What is a Cloud Native Stack? Exploring the Definition and Components

46405452 - What is a Cloud Native Stack? Exploring the Definition and Components

Dive into the world of cloud technology with our comprehensive guide. Learn about Cloud Native Stack, its definition, key components and why it’s a game-changer in modern computing.


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    The IT industry has dramatically evolved in the last decade, and a significant contributor to this evolution is the concept of the cloud native stack. A recent survey conducted by the Cloud Native Computing Foundation (CNCF) in 2020 states that approximately 92% of organizations have adopted cloud-native technologies.

    The adoption of cloud-native technology allows companies to leverage scalable, resilient, and highly available infrastructure, as well as improve maintainability and automation capabilities critical for modern applications. This article will provide insights into the definition of the cloud native stack, how it works, benefits, use cases, best practices, and recommended books to deepen your understanding.

    “Cloud native stack is the backbone of modern software infrastructure, enabling organizations to quickly scale and adapt to the ever-evolving digital landscape.” – Satya Nadella, CEO of Microsoft

    What is a cloud native stack? Definition of Cloud-native Solution Stack

    A cloud native stack refers to a collection of complementary technologies that together enable the design, development, deployment, and management of applications in flexible, scalable, and highly available environments. These technologies leverage the cloud’s inherent capabilities, such as automated scaling, flexible storage options, and distributed computing, to build and run applications in a modern, efficient, and easy-to-manage manner.

    ℹ️ Synonyms: Cloud-native architecture, cloud-native platform, cloud-native infrastructure, cloud-native technology.

    How it Works

    The cloud native stack comprises several components, which together facilitate rapid application development and deployment across various platforms. Here is a brief overview of the fundamental components of a typical cloud native stack:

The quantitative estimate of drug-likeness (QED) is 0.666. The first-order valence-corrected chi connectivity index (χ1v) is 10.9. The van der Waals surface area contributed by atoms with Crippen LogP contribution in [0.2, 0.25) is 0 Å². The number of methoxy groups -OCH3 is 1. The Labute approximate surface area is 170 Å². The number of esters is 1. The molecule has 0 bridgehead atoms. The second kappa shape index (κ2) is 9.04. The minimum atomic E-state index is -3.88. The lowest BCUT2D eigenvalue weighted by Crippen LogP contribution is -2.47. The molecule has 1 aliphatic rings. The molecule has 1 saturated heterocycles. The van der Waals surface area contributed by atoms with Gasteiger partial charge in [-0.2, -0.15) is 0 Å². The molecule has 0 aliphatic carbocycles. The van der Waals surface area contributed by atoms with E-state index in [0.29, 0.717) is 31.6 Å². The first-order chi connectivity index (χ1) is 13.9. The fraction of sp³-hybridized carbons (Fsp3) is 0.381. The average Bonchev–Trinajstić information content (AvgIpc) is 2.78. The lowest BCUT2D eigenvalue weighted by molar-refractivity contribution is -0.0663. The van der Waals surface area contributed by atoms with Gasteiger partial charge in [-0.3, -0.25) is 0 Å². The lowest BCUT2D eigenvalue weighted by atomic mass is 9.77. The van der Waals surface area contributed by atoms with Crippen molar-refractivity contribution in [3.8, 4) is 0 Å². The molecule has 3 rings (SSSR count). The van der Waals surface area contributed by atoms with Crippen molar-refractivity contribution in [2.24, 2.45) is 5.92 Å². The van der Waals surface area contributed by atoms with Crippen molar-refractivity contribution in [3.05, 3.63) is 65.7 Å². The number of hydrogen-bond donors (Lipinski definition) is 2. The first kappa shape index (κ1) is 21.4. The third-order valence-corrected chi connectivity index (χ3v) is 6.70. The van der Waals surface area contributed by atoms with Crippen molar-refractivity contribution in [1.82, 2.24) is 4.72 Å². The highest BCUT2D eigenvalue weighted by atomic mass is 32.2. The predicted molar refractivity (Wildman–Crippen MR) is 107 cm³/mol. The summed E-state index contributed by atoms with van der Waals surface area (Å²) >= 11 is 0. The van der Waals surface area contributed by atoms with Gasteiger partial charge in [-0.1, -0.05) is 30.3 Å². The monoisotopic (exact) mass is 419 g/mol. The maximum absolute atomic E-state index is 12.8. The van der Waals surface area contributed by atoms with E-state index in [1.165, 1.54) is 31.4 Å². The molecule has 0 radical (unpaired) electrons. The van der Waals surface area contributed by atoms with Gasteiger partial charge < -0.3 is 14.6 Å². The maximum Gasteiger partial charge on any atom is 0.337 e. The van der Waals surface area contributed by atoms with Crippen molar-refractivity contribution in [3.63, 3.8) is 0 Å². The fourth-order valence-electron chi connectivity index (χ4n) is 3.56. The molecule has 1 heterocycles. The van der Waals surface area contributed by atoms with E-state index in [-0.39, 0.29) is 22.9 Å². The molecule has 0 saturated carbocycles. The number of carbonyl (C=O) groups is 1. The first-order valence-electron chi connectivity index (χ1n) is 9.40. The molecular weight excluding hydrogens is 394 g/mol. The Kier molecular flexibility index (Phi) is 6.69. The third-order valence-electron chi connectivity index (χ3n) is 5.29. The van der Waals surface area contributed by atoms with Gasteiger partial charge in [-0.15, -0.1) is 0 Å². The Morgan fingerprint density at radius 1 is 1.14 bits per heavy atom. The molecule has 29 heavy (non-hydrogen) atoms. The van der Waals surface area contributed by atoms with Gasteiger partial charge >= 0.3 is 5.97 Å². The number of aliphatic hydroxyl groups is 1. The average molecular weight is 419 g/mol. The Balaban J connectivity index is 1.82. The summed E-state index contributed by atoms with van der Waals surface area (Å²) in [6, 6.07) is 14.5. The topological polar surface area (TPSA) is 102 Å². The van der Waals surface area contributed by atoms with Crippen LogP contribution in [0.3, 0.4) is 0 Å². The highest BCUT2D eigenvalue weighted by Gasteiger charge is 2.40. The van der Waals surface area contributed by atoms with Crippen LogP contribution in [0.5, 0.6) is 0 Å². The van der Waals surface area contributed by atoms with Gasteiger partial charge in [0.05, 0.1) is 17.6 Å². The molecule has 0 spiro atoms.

Microservices architecture

    This architectural style involves breaking applications into small, independent, and loosely coupled services. Each microservice is responsible for a specific functionality and communicates with other microservices via APIs.


    This approach involves packaging applications and their dependencies into lightweight, portable containers, making applications easier to deploy and manage by abstracting the underlying infrastructure. Popular containerization platforms include Docker and containerd.


    Orchestration is crucial for managing containers and microservices in dynamic environments. Orchestration platforms such as Kubernetes and Docker Swarm handle tasks like load balancing, auto-scaling, rolling updates, and fault tolerance.

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    Continuous Integration and Continuous Deployment (CI/CD)

    CI/CD pipelines are essential for automating application development, testing, and deployment processes, promoting faster updates and higher quality standards. Popular CI/CD tools include Jenkins, GitLab, and CircleCI.

    Benefits of Using Cloud Native Stack

    Opting for a cloud native stack offers numerous advantages, including:

    • Scalability: Automatically scale resources based on application requirements, ensuring optimal performance without over-provisioning.
    • Resilience: Easily handle failures, reducing downtime and maintaining application availability.
    • Flexibility: Develop and deploy applications using a variety of languages, frameworks, and platforms.
    • Cost-effectiveness: Pay for only the resources you use, and eliminate the need for costly hardware and infrastructure maintenance.
    • Increased Speed of Innovation: Accelerate application development and release cycles, improving time-to-market and staying ahead of the competition.

    Cloud Native Stack Use Cases